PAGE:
Have you heard of the retirement clock? It’s a novelty item that tells time by counting down the hours until a person can hang it up and hit the golf course. Too many people view their jobs as that thing they dread, even among those in highly sought-after fields. They feel like hamsters on a wheel, reaching one career high after another, seemingly successful, yet remaining plagued by a vague sense of dissatisfaction. That’s been especially true since the start of the pandemic, when many have been forced to face up to the fact that they have been working too many hours while trying to divide their time between their jobs and their families.
Accomplishment and Success Are Not the Same Thing
Success in life is about more than what you do, and it’s certainly about more than profits; it’s about human fulfillment. Perhaps we need to change the way we view success by changing the way we look at work. It puts food on the table, sure. But more than that, it’s an important part of the human experience. It is how we participate in the plan of creation and contribute to the common good. After all, Jesus worked. Our faith teaches us that to work is sacred, as is the person doing the work, as are the people who benefit.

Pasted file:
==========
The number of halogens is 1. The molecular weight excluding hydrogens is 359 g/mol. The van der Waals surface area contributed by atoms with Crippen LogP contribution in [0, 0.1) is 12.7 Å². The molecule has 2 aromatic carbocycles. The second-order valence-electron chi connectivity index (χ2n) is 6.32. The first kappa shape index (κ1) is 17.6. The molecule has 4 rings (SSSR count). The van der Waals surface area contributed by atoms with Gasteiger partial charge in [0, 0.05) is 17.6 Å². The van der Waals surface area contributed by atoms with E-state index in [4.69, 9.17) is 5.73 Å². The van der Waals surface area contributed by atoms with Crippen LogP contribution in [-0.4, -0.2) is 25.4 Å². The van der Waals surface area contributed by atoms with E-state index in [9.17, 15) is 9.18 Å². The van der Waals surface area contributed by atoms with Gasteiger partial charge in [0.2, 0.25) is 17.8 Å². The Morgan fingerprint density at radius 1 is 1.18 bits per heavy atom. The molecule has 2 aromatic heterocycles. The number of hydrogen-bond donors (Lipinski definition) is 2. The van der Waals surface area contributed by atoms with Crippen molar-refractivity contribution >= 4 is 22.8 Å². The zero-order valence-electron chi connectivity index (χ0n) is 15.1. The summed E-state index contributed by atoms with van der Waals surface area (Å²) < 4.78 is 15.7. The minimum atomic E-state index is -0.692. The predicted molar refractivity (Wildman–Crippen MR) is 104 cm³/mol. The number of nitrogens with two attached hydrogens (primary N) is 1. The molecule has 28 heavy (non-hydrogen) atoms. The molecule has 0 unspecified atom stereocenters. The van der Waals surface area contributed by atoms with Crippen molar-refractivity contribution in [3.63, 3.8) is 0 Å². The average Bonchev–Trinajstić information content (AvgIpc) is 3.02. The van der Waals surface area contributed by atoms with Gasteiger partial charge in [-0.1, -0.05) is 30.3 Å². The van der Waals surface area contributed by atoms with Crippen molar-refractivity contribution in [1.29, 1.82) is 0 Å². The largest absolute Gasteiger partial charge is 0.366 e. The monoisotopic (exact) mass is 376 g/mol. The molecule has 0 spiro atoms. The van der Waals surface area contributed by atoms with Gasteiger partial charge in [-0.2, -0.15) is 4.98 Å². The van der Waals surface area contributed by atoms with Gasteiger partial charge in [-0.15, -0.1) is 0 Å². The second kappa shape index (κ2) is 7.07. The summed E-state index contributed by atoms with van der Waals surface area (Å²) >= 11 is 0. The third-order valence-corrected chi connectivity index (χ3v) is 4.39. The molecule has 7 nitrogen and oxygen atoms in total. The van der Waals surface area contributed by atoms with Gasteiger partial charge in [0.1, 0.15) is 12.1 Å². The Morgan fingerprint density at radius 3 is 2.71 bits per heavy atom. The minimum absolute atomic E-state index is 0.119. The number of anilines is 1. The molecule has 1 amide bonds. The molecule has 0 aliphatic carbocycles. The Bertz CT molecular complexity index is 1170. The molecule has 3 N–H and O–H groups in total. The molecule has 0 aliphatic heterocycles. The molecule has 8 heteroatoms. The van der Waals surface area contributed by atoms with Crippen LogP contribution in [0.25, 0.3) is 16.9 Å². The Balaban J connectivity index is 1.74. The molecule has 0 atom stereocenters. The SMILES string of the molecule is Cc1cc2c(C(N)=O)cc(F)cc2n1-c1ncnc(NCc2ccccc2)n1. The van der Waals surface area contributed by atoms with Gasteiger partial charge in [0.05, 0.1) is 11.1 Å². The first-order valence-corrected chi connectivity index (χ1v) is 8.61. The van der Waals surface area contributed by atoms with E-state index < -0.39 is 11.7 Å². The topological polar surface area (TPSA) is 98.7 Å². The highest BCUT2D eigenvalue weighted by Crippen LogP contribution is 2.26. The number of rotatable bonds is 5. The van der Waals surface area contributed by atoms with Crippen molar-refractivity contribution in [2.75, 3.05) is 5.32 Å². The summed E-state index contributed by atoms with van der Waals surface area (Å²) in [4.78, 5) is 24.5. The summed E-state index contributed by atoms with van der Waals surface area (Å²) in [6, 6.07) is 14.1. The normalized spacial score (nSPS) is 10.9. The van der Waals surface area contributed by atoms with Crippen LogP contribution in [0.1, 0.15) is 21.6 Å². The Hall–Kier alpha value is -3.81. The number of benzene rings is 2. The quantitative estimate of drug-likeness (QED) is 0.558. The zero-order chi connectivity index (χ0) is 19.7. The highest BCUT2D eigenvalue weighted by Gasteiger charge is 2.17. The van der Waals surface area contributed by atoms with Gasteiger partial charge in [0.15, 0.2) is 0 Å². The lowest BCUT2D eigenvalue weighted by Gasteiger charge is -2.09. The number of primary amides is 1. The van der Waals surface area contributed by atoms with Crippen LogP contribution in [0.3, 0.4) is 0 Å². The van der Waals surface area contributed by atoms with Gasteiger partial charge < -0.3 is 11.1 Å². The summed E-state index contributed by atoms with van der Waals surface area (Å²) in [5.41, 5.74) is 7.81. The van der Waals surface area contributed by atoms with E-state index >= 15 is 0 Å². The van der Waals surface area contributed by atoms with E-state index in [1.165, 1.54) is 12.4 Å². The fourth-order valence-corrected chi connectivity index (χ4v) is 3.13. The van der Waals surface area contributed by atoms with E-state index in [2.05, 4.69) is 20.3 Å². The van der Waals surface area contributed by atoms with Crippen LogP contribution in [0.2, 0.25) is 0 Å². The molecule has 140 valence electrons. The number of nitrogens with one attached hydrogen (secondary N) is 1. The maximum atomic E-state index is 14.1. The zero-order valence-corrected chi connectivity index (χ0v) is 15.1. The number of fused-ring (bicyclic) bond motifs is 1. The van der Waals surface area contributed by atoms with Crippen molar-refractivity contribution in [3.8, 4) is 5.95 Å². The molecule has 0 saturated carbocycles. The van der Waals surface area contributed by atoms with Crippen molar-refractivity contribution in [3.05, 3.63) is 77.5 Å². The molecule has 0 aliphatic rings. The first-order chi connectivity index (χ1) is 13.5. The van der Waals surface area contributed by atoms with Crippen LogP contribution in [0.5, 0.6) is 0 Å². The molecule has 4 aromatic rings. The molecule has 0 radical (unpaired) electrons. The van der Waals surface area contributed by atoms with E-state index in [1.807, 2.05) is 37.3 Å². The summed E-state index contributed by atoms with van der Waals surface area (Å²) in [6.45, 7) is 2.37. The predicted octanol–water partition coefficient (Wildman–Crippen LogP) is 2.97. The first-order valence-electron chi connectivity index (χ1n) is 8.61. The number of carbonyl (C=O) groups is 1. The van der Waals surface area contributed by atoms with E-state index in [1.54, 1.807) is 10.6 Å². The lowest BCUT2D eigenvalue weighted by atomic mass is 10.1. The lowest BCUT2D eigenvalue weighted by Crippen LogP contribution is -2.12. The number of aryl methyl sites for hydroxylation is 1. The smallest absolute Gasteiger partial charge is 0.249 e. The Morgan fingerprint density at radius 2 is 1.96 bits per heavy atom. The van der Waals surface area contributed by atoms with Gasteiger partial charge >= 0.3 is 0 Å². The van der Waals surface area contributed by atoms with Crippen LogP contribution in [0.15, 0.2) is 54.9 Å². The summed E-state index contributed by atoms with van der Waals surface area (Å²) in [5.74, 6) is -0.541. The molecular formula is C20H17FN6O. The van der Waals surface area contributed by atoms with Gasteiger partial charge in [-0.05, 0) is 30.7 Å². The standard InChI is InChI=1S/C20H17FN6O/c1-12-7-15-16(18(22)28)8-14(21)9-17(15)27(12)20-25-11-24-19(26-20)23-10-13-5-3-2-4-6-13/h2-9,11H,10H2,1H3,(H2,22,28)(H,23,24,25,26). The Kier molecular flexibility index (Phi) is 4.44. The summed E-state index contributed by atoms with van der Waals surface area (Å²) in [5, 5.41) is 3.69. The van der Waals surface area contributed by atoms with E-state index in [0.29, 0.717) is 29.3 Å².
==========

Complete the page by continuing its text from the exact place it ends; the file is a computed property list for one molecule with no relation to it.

Assuming your employer is meeting the basic obligations of fair pay, reasonable work hours, and is giving you enough autonomy that you don’t feel like a robot, here are some keys to changing your attitude about success, no matter where you are on the organizational chart.
Five Key Ways to Enhance the Meaning and Importance of Your Work
1. View your work as a gift and as part of your legacy. It is here that you can interact with, influence, and change the lives of those around you.
2. Your job is a way to meet your needs, but also the needs of your neighbor. Share the rewards by giving back.
3. An effective leader respects the dignity of others and allows them to share in decision making on how the company uses either the work of their hands or the work of their intellect. Don’t be afraid to ask for advice or share the credit.
4. If you’re a supervisor, always remember that what is produced, and the money made from it are never as important as the people producing it. This means providing your employees with fair compensation for the work they do, but also getting to know them as individuals. We all want to be acknowledged, no matter where we land in the chain of command.
5. Finally, keep in mind that God rested on the seventh day. Know when it’s time to put down the phone, power down the computer, and then, spend time doing what will matter most when you look back on your life and gauge your success. For most of us, that means spending time loving those around us, whether it’s family, friends or even strangers in need.
Curtis Martin, co-founder of FOCUS, recently said, “This generation of Catholics is responsible for this generation of people.” Live up to that responsibility. Do it well, and you will be a success, something worth remembering when your retirement clock finally winds down.
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